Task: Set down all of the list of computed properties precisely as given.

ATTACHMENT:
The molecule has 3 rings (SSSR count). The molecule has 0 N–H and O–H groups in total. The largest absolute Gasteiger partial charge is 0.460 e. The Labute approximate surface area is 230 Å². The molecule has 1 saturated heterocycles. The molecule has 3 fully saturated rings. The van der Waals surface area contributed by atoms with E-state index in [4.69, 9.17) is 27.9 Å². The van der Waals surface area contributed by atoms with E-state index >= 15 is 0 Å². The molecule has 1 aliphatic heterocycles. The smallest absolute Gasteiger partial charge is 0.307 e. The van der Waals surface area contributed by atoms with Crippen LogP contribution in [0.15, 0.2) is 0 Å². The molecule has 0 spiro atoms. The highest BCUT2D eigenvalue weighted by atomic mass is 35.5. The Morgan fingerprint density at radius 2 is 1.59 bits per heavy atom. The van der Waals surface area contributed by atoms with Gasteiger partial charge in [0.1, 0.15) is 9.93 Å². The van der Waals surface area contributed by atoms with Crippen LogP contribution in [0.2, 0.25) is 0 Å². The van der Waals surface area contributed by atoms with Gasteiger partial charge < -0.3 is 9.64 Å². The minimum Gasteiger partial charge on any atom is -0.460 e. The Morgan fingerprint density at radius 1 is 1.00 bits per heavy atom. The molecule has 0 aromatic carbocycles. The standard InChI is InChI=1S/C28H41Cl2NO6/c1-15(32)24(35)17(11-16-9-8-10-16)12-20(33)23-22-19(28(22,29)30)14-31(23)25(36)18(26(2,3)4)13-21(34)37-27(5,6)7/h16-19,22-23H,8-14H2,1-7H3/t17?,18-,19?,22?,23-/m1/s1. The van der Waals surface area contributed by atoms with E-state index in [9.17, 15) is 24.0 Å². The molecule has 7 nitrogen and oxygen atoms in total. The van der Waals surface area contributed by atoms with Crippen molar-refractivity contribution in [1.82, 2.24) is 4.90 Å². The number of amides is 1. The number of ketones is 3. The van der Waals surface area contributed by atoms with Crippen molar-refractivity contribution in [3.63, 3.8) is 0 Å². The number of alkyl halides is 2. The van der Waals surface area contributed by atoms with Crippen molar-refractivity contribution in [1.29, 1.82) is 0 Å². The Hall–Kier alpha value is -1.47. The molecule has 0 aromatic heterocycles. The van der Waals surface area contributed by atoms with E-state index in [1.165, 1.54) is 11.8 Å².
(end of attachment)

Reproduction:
The molecule has 3 rings (SSSR count). The molecule has 0 N–H and O–H groups in total. The largest absolute Gasteiger partial charge is 0.460 e. The Labute approximate surface area is 230 Å². The molecule has 1 saturated heterocycles. The molecule has 3 fully saturated rings. The van der Waals surface area contributed by atoms with E-state index in [4.69, 9.17) is 27.9 Å². The van der Waals surface area contributed by atoms with E-state index >= 15 is 0 Å². The molecule has 1 aliphatic heterocycles. The smallest absolute Gasteiger partial charge is 0.307 e. The van der Waals surface area contributed by atoms with Crippen LogP contribution in [0.15, 0.2) is 0 Å². The molecule has 0 spiro atoms. The highest BCUT2D eigenvalue weighted by atomic mass is 35.5. The Morgan fingerprint density at radius 2 is 1.59 bits per heavy atom. The van der Waals surface area contributed by atoms with Gasteiger partial charge in [0.1, 0.15) is 9.93 Å². The van der Waals surface area contributed by atoms with Crippen LogP contribution in [0.2, 0.25) is 0 Å². The van der Waals surface area contributed by atoms with Gasteiger partial charge < -0.3 is 9.64 Å². The minimum Gasteiger partial charge on any atom is -0.460 e. The Morgan fingerprint density at radius 1 is 1.00 bits per heavy atom. The molecule has 0 aromatic carbocycles. The standard InChI is InChI=1S/C28H41Cl2NO6/c1-15(32)24(35)17(11-16-9-8-10-16)12-20(33)23-22-19(28(22,29)30)14-31(23)25(36)18(26(2,3)4)13-21(34)37-27(5,6)7/h16-19,22-23H,8-14H2,1-7H3/t17?,18-,19?,22?,23-/m1/s1. The van der Waals surface area contributed by atoms with E-state index in [9.17, 15) is 24.0 Å². The molecule has 7 nitrogen and oxygen atoms in total. The van der Waals surface area contributed by atoms with Crippen molar-refractivity contribution in [1.82, 2.24) is 4.90 Å². The number of amides is 1. The number of ketones is 3. The van der Waals surface area contributed by atoms with Crippen molar-refractivity contribution in [3.63, 3.8) is 0 Å². The number of alkyl halides is 2. The van der Waals surface area contributed by atoms with Crippen molar-refractivity contribution in [1.29, 1.82) is 0 Å². The Hall–Kier alpha value is -1.47. The molecule has 0 aromatic heterocycles. The van der Waals surface area contributed by atoms with E-state index in [1.165, 1.54) is 11.8 Å².